LEFT OUT TO DRY: Shelter for HIV/AIDS residents in dire straits as donations drop 70% amid pandemic

LEFT OUT TO DRY: Shelter for HIV/AIDS residents in dire straits as donations drop 70% amid pandemic
(FILE)

All Saints Camp dealt “major blow” with dramatic drop in funding assistance, missionary work on pause and lack of staffing

NASSAU, BAHAMAS — The All Saints Camp, a refuge for individuals diagnosed with HIV/AIDs, has seen donations and contributions drop a whopping 65 to 70 percent since the onset of the COVID-19 pandemic, according to administrators.

Over the weekend, administrators told Eyewitness News: “We have next to nothing coming in.”

According to Kasha Forbes, the camp that was founded in 1986 by Dr Glenroy Nottage has been dealt a “major blow” due to the pandemic and has struggled to meet its operational needs. 

Some of the individuals here, their family members drop them off and say they would pay their rent monthly and we never see them again.

– Kasha Forbes, All Saints Camp

“We are a non-profit and so we rely heavily on contributions and assistance. That has dropped 65 to 70 percent since the pandemic started. We have almost nothing coming in. There is definitely a need for funding,” said Forbes, who, along with a small team, volunteers time to cater to the 32 residents at the camp.

Forbes said that while the camp receives a stipend from the Ministry of Health and the Ministry of Social Services twice a year, there is a major need for funding assistance. 

“We are short-staffed. There is no one else to help with the day-to-day processes as we would need,” said Forbes.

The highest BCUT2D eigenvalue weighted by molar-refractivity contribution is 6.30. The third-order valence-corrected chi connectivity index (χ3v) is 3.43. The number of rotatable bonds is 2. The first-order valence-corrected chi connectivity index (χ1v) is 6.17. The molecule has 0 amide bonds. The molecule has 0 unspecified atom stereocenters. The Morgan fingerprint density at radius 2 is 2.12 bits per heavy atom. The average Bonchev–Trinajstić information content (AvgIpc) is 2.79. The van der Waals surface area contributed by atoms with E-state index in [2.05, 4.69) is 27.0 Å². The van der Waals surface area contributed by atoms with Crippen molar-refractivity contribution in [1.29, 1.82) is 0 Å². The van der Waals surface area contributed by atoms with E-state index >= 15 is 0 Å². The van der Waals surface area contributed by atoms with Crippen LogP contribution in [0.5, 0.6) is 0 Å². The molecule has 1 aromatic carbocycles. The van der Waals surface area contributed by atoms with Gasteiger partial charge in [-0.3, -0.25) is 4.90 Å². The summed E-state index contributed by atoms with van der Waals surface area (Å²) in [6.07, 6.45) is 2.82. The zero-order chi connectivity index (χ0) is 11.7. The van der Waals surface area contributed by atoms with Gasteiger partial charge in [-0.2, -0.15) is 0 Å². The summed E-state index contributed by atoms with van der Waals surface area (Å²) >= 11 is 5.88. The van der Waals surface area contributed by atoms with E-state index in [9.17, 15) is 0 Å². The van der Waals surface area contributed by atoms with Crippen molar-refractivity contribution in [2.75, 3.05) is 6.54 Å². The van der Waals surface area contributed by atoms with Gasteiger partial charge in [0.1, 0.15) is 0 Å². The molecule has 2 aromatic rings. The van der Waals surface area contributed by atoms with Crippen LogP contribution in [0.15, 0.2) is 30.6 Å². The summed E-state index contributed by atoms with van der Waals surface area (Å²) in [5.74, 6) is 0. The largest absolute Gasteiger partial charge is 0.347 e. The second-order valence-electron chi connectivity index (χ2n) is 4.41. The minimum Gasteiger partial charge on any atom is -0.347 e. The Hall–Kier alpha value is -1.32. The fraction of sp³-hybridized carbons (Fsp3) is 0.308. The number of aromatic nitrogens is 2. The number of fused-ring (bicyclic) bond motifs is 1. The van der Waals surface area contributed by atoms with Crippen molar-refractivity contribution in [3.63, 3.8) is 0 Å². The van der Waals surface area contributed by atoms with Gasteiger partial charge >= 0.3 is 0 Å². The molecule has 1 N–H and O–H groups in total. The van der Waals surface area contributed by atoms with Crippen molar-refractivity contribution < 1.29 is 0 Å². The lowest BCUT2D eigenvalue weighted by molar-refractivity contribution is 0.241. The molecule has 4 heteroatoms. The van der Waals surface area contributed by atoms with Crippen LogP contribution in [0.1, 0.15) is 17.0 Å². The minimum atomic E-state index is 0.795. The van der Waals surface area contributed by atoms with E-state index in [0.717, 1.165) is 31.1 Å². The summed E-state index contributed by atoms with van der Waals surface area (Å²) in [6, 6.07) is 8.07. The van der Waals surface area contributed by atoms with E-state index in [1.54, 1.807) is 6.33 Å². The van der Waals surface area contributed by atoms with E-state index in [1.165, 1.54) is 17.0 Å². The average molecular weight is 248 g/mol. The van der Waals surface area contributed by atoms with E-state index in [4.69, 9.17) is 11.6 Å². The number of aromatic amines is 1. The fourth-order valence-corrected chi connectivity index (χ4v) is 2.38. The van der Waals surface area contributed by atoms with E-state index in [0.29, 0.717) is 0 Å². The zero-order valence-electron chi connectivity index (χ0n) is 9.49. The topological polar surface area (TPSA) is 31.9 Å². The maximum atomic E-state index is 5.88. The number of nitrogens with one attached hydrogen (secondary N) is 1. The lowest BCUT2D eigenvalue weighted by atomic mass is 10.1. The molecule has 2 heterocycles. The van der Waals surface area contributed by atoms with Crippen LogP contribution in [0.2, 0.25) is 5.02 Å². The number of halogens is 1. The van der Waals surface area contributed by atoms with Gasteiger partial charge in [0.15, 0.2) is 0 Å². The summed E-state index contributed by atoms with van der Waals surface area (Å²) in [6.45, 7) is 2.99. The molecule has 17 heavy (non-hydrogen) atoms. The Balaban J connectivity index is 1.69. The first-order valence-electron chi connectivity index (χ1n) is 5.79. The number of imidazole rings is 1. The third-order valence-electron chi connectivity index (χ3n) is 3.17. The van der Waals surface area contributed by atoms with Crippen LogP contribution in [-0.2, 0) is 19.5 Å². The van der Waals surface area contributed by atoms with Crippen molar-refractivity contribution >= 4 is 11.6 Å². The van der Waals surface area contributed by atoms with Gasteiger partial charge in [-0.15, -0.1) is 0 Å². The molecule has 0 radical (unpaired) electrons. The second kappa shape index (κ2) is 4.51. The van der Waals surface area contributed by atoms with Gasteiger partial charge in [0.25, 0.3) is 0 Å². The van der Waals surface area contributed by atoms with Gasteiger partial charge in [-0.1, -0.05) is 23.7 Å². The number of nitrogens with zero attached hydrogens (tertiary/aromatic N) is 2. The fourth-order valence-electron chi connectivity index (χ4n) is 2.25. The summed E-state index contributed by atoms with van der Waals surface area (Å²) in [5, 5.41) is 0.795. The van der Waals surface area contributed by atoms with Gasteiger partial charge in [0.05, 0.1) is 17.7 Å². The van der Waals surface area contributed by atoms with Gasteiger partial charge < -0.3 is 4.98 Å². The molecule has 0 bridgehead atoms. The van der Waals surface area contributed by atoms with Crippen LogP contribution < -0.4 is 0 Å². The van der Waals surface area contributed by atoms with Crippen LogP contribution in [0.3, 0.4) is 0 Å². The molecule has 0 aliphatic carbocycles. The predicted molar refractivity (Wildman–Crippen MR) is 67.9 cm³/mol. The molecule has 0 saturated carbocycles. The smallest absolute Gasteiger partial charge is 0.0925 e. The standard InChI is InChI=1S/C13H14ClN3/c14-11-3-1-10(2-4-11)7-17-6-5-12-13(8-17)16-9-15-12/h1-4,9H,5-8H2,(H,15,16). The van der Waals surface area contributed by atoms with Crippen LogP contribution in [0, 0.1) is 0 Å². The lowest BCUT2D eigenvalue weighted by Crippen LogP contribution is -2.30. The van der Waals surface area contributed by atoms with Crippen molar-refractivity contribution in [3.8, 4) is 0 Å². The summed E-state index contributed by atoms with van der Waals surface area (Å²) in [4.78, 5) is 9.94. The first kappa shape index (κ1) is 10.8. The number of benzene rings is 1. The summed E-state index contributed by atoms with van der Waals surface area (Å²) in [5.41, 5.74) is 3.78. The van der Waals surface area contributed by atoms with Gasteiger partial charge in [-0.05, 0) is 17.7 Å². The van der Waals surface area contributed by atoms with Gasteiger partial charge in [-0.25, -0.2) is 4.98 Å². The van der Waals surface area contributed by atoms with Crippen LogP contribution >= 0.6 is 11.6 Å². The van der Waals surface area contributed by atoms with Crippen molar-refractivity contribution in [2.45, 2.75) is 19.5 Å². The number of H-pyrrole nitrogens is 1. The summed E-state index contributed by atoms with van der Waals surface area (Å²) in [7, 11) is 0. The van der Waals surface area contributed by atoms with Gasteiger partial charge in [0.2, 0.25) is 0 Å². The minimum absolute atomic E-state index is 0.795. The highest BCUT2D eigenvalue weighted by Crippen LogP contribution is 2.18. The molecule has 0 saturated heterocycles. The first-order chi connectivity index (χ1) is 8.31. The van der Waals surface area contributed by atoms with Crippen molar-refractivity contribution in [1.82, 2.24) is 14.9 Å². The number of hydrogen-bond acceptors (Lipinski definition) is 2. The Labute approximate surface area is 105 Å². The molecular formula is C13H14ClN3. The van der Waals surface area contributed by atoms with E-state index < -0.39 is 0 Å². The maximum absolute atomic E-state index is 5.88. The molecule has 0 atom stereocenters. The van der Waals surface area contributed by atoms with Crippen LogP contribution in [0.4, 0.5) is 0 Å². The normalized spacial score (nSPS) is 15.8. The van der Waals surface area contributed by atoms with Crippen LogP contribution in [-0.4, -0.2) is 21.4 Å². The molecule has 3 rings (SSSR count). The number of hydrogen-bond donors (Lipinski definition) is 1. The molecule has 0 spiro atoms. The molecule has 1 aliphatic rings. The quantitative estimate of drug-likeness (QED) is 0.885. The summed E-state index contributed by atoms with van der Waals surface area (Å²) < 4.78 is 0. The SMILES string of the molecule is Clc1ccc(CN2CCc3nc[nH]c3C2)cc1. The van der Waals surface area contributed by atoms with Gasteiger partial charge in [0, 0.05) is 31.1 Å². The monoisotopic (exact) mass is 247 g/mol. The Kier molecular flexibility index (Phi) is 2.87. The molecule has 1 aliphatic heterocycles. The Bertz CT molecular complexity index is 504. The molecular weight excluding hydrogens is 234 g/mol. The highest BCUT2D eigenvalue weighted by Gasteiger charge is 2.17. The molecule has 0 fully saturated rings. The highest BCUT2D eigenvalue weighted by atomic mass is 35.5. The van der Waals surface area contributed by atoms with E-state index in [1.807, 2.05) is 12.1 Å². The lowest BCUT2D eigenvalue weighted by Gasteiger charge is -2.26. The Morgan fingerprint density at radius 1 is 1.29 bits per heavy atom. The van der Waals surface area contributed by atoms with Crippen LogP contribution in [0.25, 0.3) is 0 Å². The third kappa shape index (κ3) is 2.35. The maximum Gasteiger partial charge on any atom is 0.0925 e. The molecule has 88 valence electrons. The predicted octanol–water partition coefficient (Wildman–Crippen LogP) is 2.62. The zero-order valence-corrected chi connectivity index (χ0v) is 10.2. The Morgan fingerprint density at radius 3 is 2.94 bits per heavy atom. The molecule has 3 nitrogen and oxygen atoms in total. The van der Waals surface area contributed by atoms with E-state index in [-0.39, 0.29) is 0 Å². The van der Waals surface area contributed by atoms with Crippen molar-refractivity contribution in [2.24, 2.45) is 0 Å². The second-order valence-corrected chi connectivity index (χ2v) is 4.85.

“Some of the individuals here, their family members drop them off and say they would pay their rent monthly and we never see them again.

“We are not going to just put them out. We want people to know that not just because they made some choices in their lives that they now have no one else to turn to. We don’t know when chickens will knock at our own door. We have to be compassionate.”

We have missionaries come in from the US to help out and some locals as well. Since COVID, they haven’t been able to come.

– Kasha Forbes, All Saints Camp

She noted that a few of the camp’s residents collect National Insurance Board (NIB) assistance, which the camp uses, and some of its residents pay a $400 monthly fee.

Forbes acknowledged that the camp is in dire need of repairs, noting that the pandemic has paused the visitation and work of missionaries out of the United States who would often undertake such work. 

“We have missionaries come in from the US to help out and some locals as well. Since COVID, they haven’t been able to come,” said Forbes.

“It’s usually about 80 to 100 people. When they come, we don’t have to [buy] food for the persons here to eat as they take care of that. They interact with the patients and do so much more.

“Not having them come is a huge blow. They help with the cleaning of the property. The yard has become really overgrown and they also help to rebuild and repair the buildings.”